Bye Bye Kitty!!! Between Heaven and Hell in Contemporary Japanese Art David Elliott, Tetsuya Ozaki

Publication date:
29 Mar 2011
Yale University Press
136 pages: 254 x 241mm
89 color + 3 b-w illus.
Sales territories:

A fascinating look at the work of contemporary Japanese artists challenging the country's mainstream aesthetic

In recent decades Japanese art has achieved immense popularity in the West while being little understood. Critics have focused on the superficiality and infantilism they find prevalent in much of the work, while many Westerners are familiar with the country's artistic side solely through manga and anime. Bye Bye Kitty!!! offers a more incisive and wide-ranging view of the contemporary Japanese art scene, depicted through the works of fifteen artists, ranging in age from twenty-seven to forty-five and working in painting, sculpture, installation, photography, and video.

The book's title invokes the subtle irony and subversive techniques adopted by this new generation of artists in their rebellion against the kawaii, or "cute," aesthetic of mainstream Japanese culture. An essay by David Elliott provides an overview of the artists and explores many of the societal questions, such as the role of feminism, the rise of the "salaryman," and reflections on the bombings of Hiroshima and Nagasaki, featured in their works. A contribution by Tetsuya Ozaki illuminates the history and culture of Japan's current Heisei era, which began in January 1989 after the death of Emperor Hirohito.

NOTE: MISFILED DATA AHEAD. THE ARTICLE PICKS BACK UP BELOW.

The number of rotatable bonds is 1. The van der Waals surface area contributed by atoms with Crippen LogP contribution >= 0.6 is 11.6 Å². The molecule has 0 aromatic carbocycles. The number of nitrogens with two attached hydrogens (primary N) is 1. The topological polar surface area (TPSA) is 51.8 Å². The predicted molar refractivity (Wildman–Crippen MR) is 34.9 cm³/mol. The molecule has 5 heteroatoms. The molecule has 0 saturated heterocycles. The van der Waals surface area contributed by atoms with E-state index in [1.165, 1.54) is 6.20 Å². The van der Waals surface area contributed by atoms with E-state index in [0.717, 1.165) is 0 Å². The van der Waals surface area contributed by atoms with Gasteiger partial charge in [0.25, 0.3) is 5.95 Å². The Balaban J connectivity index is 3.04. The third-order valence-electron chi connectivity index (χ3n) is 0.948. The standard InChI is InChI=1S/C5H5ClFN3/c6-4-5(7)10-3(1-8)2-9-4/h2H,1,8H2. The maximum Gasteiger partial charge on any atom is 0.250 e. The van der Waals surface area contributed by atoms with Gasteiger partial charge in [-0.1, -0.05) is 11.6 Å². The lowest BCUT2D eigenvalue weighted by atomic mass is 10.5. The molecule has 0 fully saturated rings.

The artists featured in Bye Bye Kitty!!! demonstrate that they have the power not only to reconfigure international stereotypes about the current state of Japanese art but also to shape the very landscape of contemporary Japanese art itself.

David Elliott, an internationally renowned curator, has been the director of several major modern art museums, including Stockholm's Moderna Museet, Tokyo's Mori Art Museum, and the Istanbul Modern. Tetsuya Ozaki is the publisher and chief editor of ART iT magazine and

"The Japan Society could not have done better than placing this task in Elliott's hands. Not only is he an acknowledged scholar of postwar avant-garde Japanese art, but he was also once an important player in Tokyo art circles."—Adrian Favell, Art in America

Won an award in the scholarly illustrated category in the 2012 AAUP Book, Jacket & Journal Show

Page spreads